8 Common Sources of Construction Financing

Construction Financing

Access to financing is important for any construction company. For this reason, it’s important to understand the various types of lenders that are out there. From heavy equipment to crew wages to insurance, major construction projects require serious financing to get off the ground.

What are some common sources of construction financing? There are eight common sources of construction financing:

  1. Commercial banks
  2. Savings and loan associations
  3. Mutual savings banks
  4. Mortgage banking companies
  5. Life insurance companies
  6. Real estate investment trusts
  7. Government agencies
  8. Alternate sources

However you choose to finance your construction project, it is essential that you get your funding quickly so you can get started. Most commercial construction loans are set up in layers, where the borrower can draw on a schedule as specific steps of the project get completed, so you must have at least enough funding in place to break ground.

#1 – Commercial Banks

When looking into financing a major construction project, the first place you will likely start is with a traditional construction loan through a major commercial bank.

A good thing about going with a major bank is that large construction projects are not cheap, with a significant loan required that may take many years to pay back. You can feel confident when choosing to finance your project through a commercial bank that they will have enough resources to cover your project and the financial strength to allow flexible repayment terms.

Most commercial bank loans will require a down payment of at least 10 percent. This helps take some of the risks off the lender by showing them that your business has enough financial equity to handle a project of broad scope.

In addition, most commercial banks offer fixed or variable interest rates and term lengths that can last up to 25 years.

The following breakdown looks into some of the advantages of choosing a construction loan through several major commercial banks.

Wells Fargo

Wells Fargo offers a variety of lending instruments for businesses looking to undertake a construction project, including secured loans, unsecured loans, and lines of credit. One particularly attractive option offered by Wells Fargo is a product known as FastFlex, which extends a one-year credit line of $35,000 to your business at an interest rate of around 14 percent.

Whether or not you ever need to use the FastFlex option, it is great to have in place before starting a construction project, as it will allow you to quickly get unexpected materials that may pop up in the heat of the moment during a build.

Wells Fargo’s application process is very intuitive, with a plethora of information available online. In fact, if you are a Wells Fargo member, you may be able to apply and get approved for your construction loan without ever going into a branch office.

Chase

Chase is another commercial bank that may be an excellent option for financing your construction project. They offer several options that can help you get your project off the ground, including lines of credit, business term loans, and SBA loans.

Chase may be the best option for larger companies breaking ground on grand-scale projects, as some of their SBA loans can provide up to $5 million in funding over a term of up to 20 years at some of the most competitive rates in the industry.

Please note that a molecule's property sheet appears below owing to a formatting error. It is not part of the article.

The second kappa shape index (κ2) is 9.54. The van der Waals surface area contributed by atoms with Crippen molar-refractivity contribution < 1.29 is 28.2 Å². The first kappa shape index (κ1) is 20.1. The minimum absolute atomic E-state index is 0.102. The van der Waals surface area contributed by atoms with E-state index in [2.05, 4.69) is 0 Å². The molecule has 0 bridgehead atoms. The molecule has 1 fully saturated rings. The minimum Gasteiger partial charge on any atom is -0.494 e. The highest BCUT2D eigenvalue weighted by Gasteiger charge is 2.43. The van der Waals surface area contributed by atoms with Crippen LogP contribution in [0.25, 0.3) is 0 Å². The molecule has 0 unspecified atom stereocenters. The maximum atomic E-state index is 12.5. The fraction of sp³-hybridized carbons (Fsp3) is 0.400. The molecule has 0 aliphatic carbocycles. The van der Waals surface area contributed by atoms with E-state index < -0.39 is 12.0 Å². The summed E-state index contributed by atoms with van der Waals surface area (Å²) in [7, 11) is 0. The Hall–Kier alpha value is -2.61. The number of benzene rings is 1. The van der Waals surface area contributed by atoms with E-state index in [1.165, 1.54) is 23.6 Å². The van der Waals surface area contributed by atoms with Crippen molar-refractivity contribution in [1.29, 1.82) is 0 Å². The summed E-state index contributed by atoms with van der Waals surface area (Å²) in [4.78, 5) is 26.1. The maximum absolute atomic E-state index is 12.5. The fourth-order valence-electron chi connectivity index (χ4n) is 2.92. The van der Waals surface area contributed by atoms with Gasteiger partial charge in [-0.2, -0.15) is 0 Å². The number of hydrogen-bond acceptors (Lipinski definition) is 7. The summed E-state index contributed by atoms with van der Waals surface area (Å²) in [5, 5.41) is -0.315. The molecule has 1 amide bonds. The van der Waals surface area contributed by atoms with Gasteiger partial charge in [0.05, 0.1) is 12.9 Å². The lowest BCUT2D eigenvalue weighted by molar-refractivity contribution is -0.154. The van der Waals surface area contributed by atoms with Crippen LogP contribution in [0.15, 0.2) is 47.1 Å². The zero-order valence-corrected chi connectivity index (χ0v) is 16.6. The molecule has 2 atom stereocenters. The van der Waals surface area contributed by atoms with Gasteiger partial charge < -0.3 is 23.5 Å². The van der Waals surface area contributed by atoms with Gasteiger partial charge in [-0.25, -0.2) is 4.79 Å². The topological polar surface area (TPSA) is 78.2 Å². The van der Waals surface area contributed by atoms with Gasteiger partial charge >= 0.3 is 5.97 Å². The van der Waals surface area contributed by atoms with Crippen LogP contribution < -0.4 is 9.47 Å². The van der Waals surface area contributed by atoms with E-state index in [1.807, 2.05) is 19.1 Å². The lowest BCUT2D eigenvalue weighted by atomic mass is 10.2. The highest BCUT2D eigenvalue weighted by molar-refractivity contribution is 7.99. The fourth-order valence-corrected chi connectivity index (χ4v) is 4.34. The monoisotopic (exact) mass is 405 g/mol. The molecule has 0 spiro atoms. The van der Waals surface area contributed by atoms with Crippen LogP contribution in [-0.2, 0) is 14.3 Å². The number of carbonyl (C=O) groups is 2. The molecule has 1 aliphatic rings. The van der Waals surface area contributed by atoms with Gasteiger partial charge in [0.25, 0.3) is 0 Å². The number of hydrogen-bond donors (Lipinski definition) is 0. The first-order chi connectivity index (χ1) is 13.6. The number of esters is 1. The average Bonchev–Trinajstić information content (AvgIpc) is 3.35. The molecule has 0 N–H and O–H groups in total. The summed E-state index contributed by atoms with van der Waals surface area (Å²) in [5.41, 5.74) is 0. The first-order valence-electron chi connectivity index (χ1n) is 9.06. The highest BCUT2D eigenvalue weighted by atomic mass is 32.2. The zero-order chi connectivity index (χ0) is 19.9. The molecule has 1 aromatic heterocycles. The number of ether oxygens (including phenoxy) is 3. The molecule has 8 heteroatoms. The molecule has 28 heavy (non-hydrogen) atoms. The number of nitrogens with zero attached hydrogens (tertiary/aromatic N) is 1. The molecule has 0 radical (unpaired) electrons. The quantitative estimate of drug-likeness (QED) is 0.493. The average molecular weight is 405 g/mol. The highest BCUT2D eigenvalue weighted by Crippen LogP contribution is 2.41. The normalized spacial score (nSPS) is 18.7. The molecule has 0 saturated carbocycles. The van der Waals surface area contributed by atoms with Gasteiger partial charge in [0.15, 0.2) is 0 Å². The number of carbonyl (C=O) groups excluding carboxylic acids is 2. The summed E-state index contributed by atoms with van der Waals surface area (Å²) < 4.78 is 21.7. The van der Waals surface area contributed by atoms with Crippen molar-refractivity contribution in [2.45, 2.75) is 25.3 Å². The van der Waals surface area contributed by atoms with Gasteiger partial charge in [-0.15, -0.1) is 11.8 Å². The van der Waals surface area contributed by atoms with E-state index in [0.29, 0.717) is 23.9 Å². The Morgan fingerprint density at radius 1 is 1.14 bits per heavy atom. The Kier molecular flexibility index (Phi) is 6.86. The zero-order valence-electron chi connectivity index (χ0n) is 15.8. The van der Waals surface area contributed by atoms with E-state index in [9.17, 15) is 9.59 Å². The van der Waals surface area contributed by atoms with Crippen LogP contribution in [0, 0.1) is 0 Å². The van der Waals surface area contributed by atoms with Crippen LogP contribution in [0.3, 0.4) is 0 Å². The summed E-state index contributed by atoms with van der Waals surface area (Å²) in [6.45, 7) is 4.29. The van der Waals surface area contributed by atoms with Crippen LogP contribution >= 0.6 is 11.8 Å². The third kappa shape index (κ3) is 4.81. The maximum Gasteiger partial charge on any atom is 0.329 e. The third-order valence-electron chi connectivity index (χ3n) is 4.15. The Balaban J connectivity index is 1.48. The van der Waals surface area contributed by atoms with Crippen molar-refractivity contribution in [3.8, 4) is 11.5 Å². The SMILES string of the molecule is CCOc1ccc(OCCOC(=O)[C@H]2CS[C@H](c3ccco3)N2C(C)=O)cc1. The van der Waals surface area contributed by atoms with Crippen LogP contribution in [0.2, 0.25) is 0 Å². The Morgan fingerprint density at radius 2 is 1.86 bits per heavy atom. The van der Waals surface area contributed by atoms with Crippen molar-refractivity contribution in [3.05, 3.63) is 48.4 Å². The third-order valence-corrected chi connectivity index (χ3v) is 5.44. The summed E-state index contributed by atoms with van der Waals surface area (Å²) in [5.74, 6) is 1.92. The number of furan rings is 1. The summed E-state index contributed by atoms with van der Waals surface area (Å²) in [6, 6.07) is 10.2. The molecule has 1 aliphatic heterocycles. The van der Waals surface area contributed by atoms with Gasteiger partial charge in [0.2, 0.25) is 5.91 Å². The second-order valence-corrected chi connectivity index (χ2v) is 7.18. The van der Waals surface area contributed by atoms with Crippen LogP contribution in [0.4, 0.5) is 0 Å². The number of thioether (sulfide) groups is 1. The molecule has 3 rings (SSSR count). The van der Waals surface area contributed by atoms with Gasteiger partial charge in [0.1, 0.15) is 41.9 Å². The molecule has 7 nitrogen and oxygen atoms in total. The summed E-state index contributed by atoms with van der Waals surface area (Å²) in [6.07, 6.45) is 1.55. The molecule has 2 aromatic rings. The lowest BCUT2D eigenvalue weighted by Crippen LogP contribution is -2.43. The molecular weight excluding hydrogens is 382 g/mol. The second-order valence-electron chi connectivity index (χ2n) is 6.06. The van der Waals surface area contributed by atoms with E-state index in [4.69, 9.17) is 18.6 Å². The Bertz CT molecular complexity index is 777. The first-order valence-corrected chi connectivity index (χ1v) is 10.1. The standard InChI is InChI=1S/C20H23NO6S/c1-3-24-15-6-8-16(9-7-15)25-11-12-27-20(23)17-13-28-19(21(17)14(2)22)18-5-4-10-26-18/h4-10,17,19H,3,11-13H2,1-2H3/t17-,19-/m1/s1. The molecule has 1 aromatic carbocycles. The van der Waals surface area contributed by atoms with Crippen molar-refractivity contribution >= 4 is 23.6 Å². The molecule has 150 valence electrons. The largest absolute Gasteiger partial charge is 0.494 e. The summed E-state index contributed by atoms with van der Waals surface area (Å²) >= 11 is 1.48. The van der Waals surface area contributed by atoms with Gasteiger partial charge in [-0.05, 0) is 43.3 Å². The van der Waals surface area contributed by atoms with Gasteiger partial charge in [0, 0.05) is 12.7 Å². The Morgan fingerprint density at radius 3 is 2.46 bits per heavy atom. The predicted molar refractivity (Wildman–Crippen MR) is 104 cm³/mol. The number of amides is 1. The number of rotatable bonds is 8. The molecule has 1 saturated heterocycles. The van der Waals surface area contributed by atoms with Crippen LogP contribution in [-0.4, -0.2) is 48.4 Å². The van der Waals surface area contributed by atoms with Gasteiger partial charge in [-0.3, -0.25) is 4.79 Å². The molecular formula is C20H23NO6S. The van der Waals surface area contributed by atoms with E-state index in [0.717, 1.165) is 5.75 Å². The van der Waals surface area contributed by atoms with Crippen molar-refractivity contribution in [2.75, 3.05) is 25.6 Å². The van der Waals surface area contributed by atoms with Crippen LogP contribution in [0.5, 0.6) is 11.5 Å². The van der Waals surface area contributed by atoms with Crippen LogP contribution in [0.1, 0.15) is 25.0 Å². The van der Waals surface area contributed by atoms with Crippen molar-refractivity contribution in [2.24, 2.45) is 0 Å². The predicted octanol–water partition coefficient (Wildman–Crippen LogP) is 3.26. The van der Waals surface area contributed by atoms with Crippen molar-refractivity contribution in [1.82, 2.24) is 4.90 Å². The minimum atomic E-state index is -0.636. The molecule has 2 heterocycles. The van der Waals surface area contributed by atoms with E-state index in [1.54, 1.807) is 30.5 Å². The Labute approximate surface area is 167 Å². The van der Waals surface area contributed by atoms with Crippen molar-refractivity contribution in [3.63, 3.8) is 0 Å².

The downside is that it can be challenging to qualify for some of Chase’s more attractive loans, so if you do not have an excellent credit rating or significant equity or collateral, getting approved for major financing through Chase may be an uphill battle.

U.S. Bank

If you are looking to build west of the Mississippi, U.S. Bank may be the best option for commercial financing, especially if your project is small or mid-sized, and you are looking for some quick lines of credit.

U.S. Bank does offer business term loans and SBA loans, but its lines of credit truly set this institution apart, as they provide favorable rates through the following products:

  • Cash Flow Manager Line of Credit – a $250,000 pool of money to fund your construction needs that do not require collateral to secure
  • Business Equity Line of Credit – allows businesses with real estate equity to draw additional credit for up to 75 percent of the real property’s value
  • Business Line of Credit – another form of a secured line of credit that allows you to secure the credit line against assets other than real estate

Bank of America

As the second-largest bank in the United States, Bank of America has the financial backing to fund hefty loan amounts. To meet the needs of your construction project, Bank of America offers Business Terms Loans, SBA Loans, and lines of credit.

Like Chase, Bank of America is a great institution to term to if you need a multi-million dollar loan at a competitive rate. It also has a broad array of repayment options that can make amortizing these large loan amounts more palatable.

The downside to Bank of America is that it tends to be a little challenging to get approved for a loan, especially if you are not already a business account holder with the institution. Also, the loan approval process is slower and more in-depth than some other industry leaders, with loans not available in some western states.